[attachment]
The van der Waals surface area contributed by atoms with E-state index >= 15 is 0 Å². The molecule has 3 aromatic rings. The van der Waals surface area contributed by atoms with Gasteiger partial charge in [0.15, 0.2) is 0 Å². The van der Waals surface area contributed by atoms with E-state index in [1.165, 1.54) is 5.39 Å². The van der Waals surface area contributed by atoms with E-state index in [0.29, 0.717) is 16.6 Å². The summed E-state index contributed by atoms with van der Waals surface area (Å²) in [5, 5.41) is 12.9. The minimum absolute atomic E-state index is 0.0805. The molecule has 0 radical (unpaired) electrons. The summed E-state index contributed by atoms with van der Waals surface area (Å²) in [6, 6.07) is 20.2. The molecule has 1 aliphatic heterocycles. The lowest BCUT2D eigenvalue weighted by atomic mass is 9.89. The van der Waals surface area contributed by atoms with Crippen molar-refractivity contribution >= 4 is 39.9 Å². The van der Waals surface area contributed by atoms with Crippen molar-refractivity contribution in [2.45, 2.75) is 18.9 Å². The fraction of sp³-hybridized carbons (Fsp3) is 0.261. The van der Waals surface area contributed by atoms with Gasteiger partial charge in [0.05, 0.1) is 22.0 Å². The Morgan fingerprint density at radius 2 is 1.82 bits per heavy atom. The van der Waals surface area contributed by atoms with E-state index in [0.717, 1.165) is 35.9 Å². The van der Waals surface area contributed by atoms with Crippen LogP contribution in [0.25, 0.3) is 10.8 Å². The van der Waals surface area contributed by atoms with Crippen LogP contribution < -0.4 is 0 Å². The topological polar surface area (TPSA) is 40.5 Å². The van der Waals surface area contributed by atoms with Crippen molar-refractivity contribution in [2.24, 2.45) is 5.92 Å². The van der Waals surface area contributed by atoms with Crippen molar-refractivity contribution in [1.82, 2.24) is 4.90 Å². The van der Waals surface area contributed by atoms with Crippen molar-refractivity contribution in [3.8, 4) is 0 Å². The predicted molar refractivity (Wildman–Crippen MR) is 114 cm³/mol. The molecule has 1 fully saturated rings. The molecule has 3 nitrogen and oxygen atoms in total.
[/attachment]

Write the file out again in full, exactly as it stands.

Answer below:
The van der Waals surface area contributed by atoms with E-state index >= 15 is 0 Å². The molecule has 3 aromatic rings. The van der Waals surface area contributed by atoms with Gasteiger partial charge in [0.15, 0.2) is 0 Å². The van der Waals surface area contributed by atoms with E-state index in [1.165, 1.54) is 5.39 Å². The van der Waals surface area contributed by atoms with E-state index in [0.29, 0.717) is 16.6 Å². The summed E-state index contributed by atoms with van der Waals surface area (Å²) in [5, 5.41) is 12.9. The minimum absolute atomic E-state index is 0.0805. The molecule has 0 radical (unpaired) electrons. The summed E-state index contributed by atoms with van der Waals surface area (Å²) in [6, 6.07) is 20.2. The molecule has 1 aliphatic heterocycles. The lowest BCUT2D eigenvalue weighted by atomic mass is 9.89. The van der Waals surface area contributed by atoms with Crippen molar-refractivity contribution >= 4 is 39.9 Å². The van der Waals surface area contributed by atoms with Crippen molar-refractivity contribution in [2.45, 2.75) is 18.9 Å². The fraction of sp³-hybridized carbons (Fsp3) is 0.261. The van der Waals surface area contributed by atoms with Gasteiger partial charge in [0.05, 0.1) is 22.0 Å². The Morgan fingerprint density at radius 2 is 1.82 bits per heavy atom. The van der Waals surface area contributed by atoms with E-state index in [0.717, 1.165) is 35.9 Å². The van der Waals surface area contributed by atoms with Crippen LogP contribution in [0.25, 0.3) is 10.8 Å². The van der Waals surface area contributed by atoms with Crippen LogP contribution < -0.4 is 0 Å². The topological polar surface area (TPSA) is 40.5 Å². The van der Waals surface area contributed by atoms with Crippen molar-refractivity contribution in [2.24, 2.45) is 5.92 Å². The van der Waals surface area contributed by atoms with Crippen molar-refractivity contribution in [1.82, 2.24) is 4.90 Å². The van der Waals surface area contributed by atoms with Crippen molar-refractivity contribution in [3.8, 4) is 0 Å². The predicted molar refractivity (Wildman–Crippen MR) is 114 cm³/mol. The molecule has 1 fully saturated rings. The molecule has 3 nitrogen and oxygen atoms in total.